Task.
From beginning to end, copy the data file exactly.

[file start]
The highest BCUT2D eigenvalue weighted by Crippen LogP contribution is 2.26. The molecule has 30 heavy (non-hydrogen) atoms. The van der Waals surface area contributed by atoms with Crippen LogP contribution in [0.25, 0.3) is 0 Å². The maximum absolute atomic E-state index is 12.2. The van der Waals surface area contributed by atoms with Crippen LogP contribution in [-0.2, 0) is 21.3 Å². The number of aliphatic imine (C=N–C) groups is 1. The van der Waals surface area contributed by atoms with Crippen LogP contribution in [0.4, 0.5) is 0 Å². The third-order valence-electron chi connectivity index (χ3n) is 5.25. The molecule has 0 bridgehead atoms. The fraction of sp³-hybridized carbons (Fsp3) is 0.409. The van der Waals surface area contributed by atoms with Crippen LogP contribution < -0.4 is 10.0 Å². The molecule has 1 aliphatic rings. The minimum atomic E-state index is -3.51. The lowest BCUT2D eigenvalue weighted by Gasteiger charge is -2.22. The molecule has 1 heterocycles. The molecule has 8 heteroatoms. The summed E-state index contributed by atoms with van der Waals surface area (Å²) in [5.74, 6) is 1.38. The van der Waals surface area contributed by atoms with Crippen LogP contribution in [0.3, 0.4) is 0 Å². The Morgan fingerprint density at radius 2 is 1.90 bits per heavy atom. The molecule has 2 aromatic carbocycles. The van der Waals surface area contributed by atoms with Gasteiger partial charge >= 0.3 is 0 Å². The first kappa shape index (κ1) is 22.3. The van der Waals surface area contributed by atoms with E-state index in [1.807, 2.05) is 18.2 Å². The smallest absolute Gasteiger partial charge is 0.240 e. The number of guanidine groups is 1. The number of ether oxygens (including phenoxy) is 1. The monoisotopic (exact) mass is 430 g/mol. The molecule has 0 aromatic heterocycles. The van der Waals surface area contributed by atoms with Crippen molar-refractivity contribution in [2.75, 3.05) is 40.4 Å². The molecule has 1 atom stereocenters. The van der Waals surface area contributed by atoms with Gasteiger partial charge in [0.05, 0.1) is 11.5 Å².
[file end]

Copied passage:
The highest BCUT2D eigenvalue weighted by Crippen LogP contribution is 2.26. The molecule has 30 heavy (non-hydrogen) atoms. The van der Waals surface area contributed by atoms with Crippen LogP contribution in [0.25, 0.3) is 0 Å². The maximum absolute atomic E-state index is 12.2. The van der Waals surface area contributed by atoms with Crippen LogP contribution in [-0.2, 0) is 21.3 Å². The number of aliphatic imine (C=N–C) groups is 1. The van der Waals surface area contributed by atoms with Crippen LogP contribution in [0.4, 0.5) is 0 Å². The third-order valence-electron chi connectivity index (χ3n) is 5.25. The molecule has 0 bridgehead atoms. The fraction of sp³-hybridized carbons (Fsp3) is 0.409. The van der Waals surface area contributed by atoms with Crippen LogP contribution < -0.4 is 10.0 Å². The molecule has 1 aliphatic rings. The minimum atomic E-state index is -3.51. The lowest BCUT2D eigenvalue weighted by Gasteiger charge is -2.22. The molecule has 1 heterocycles. The molecule has 8 heteroatoms. The summed E-state index contributed by atoms with van der Waals surface area (Å²) in [5.74, 6) is 1.38. The van der Waals surface area contributed by atoms with Crippen LogP contribution in [0.3, 0.4) is 0 Å². The Morgan fingerprint density at radius 2 is 1.90 bits per heavy atom. The molecule has 2 aromatic carbocycles. The van der Waals surface area contributed by atoms with Gasteiger partial charge >= 0.3 is 0 Å². The first kappa shape index (κ1) is 22.3. The van der Waals surface area contributed by atoms with E-state index in [1.807, 2.05) is 18.2 Å². The smallest absolute Gasteiger partial charge is 0.240 e. The number of guanidine groups is 1. The number of ether oxygens (including phenoxy) is 1. The monoisotopic (exact) mass is 430 g/mol. The molecule has 0 aromatic heterocycles. The van der Waals surface area contributed by atoms with Crippen molar-refractivity contribution in [2.75, 3.05) is 40.4 Å². The molecule has 1 atom stereocenters. The van der Waals surface area contributed by atoms with Gasteiger partial charge in [0.05, 0.1) is 11.5 Å².